Thursday, August 16, 2007

‘Getting Home’ and going the extra mile

As a gesture of support for the film industry of this world, I told myself I will watch at least one film shown at the 9th Cinemanila International Film Festival (still going on, by the way) which has the presence of no less than US director Quentin Tarantino. The guy’s name is splashed on big banners at the Gateway Mall in Araneta Center, the festival’s venue.

I watched the Chinese film “Getting Home”, a “gently philosophical road comedy”, directed by Zhang Yang because the synopsis promised something so out of the ordinary. Also because I had watched a couple of really good Chinese ones in the past, among them, the award-winning “Not One Less” (starring rural school children as themselves) and the heart-breaking “Xiu-Xiu, The Sent-Down Girl”. These are minimalist films, if I may call them that, and do not belong to the “Crouching Tiger” genre that has elaborate sets, movements and plots.

I was not disappointed. When it was over I walked out of the theater with a smile on my face and a little tear in my eye. And “Getting Home” was supposed to be a comedy. You know, like “Ang Tatay Kong Nanay” (Dolphy and Nino Muhlach) is comedy but brings on the tears in the end. Because it is about human relationships.

Who’d ever think of making a film about a wandering corpse? Hold your horror, “Getting Home” isn’t a horror movie. It is about friendship and loyalty beyond death. Like, “How do I love thee, let me count the ways”. Countless indeed are the ways a friend would think of to prove his loyalty to a friend who died far away from home and in not so honorable a manner.

This is also about Good Samaritans on the highways as well as highwaymen with evil intent, about strangers going the extra mile for strangers, the little lives they lead, their joys, their dreams, their pain. It also gives you a glimpse of the changing landscape of semi-rural, semi-urban places in China and the values and traditions that endure and remain.

While watching the film I couldn’t help thinking about a Filipino version, perhaps starring Johnny Delgado as the loyal friend. And since Rene Requiestas and Yoyoy Villame are dead, I couldn’t think of someone who would be the corpse.

When his drinking buddy and long-time co-worker Liu Quanyou (Hong Qiwen) drops dead during a drinking spree, his friend Zhao (Zhao), a 50-ish migrant worker, vows to bring home his friend’s corpse to his family so he could be given a proper burial. Zhao plans to transport Liu’s corpse through the countryside via the local bus route. He carries his dead friend on his back and seats him on a passenger bus. The bus is waylaid by a gang of holdup men but Zhao is able to talk the bad guys into giving up their evil deed. They give Zhao the loot and leave, something the passengers should be grateful for. But not when Zhao reveals that Liu is a corpse. He assures the irate women Liu is dead when they accuse Liu of watching them while they were urinating on the wayside.

Ingrates. In the middle of nowhere Zhao has to get off the bus with his dead friend on his back. His journey continues on the winding road that seems endless. A truck driver stops and picks them up. Zhao sings a love song to entertain the driver. Painful memories of a lost love come crashing down and the driver suffers an impromptu emotional breakdown. It is a cathartic moment and Zhao must take charge in order to prevent the truck from careening into the abyss.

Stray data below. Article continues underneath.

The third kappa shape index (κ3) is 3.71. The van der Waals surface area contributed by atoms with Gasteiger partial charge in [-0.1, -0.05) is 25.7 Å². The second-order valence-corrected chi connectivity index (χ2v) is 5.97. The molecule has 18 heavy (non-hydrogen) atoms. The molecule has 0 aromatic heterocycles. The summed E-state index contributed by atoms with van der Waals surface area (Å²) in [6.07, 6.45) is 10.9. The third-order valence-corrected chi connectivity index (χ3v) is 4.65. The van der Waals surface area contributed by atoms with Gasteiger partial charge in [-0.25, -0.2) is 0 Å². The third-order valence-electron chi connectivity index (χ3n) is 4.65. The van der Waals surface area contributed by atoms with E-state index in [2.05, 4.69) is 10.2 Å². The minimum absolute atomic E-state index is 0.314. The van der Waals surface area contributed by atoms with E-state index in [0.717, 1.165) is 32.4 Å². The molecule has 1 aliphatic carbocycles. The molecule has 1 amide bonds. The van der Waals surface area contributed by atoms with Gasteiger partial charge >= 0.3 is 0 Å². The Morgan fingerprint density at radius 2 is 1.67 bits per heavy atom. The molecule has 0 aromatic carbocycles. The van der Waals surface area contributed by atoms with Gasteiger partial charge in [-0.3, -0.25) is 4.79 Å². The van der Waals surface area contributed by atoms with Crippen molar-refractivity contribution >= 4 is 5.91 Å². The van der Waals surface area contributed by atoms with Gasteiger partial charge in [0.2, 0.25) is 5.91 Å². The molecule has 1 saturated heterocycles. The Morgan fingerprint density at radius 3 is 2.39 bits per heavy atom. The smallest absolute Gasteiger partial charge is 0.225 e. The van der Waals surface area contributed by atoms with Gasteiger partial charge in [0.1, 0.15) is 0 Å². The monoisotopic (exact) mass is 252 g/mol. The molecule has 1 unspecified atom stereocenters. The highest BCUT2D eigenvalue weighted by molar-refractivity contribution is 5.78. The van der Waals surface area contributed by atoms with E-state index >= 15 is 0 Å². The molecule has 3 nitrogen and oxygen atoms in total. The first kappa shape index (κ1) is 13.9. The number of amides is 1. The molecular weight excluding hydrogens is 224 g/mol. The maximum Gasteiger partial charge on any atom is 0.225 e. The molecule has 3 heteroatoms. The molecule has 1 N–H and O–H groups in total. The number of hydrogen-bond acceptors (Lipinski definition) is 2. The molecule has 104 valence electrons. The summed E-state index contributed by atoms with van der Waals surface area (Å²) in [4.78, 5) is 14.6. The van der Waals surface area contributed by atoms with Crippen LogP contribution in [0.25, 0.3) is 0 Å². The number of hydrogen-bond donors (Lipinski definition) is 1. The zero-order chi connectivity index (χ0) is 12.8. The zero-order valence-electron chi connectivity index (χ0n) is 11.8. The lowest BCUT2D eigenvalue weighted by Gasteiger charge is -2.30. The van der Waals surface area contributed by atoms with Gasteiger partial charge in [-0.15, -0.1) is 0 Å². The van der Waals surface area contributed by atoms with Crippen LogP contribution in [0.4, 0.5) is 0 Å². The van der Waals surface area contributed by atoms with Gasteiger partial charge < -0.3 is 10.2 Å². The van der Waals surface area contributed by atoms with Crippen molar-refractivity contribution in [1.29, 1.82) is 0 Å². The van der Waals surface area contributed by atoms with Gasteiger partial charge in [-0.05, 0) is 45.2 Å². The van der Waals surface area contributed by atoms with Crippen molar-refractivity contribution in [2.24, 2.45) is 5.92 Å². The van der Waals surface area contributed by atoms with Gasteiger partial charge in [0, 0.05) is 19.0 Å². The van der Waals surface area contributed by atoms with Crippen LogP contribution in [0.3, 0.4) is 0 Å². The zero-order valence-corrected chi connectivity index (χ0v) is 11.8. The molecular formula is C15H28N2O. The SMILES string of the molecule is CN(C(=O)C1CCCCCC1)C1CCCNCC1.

Zhao gets off with his dead friend at the fork of the road. From hereon he will have to use unconventional methods of transporting the body—by putting the corpse inside a huge tire and rolling it down a hill, by hiding it inside a huge concrete pipe that gets loaded on a cargo truck. Several times Zhao wants to call it quits and join his friend in the afterlife. He is tired, he is hungry and his shoes are worn out. When he takes off the corpse’s shoes he finds a wad of bills hidden inside. A good meal at last! Alas, the money turns out to be fake and Zhao almost gets lynched at the roadside restaurant.

But the people he meets on the long road to home give Zhao reason not to give up. Like the rich, eccentric recluse who stages his own funeral complete with paid mourners and all, Zhao among them. Zhao turns out to be the most convincing mourner. When the “dead” man later “rises” from the dead, he seeks out the stunned Zhao who promptly admits it was his hunger and the free meal that made him join the funeral rites. The rich man tells him, “Indeed, hunger can make a man honest” or something like that. He also teaches Zhao some secrets on cadaver preservation and how to make Liu’s corpse last a little longer.

There still are several remarkable characters down the road—a young family of beekeepers that has opted for a simple life on the farm, a cyclist on his way to Tibet who shows Zhao the beauty around him and on the horizon beyond.

It is a kind police officer that finally picks up the near-dead Zhao (because of exhaustion) and the corpse. Liu’s corpse is cremated and the officer helps Zhao (who is not carrying Liu’s ashes) find his way to the Three Gorges where Liu’s family is supposed to be. There they find ruins of homes that have been demolished. And where Liu’s home used to be, they find a broken door with a message for Liu from his family that has relocated. The village will soon go under water. (When finished, the Three Gorges dam will be the biggest dam in the world.)

This is not the end of Zhao’s journey.

How often do you go out of your way and walk a mile for a friend, and more importantly, for a stranger? To help, or for no other reason except to make a stranger happy?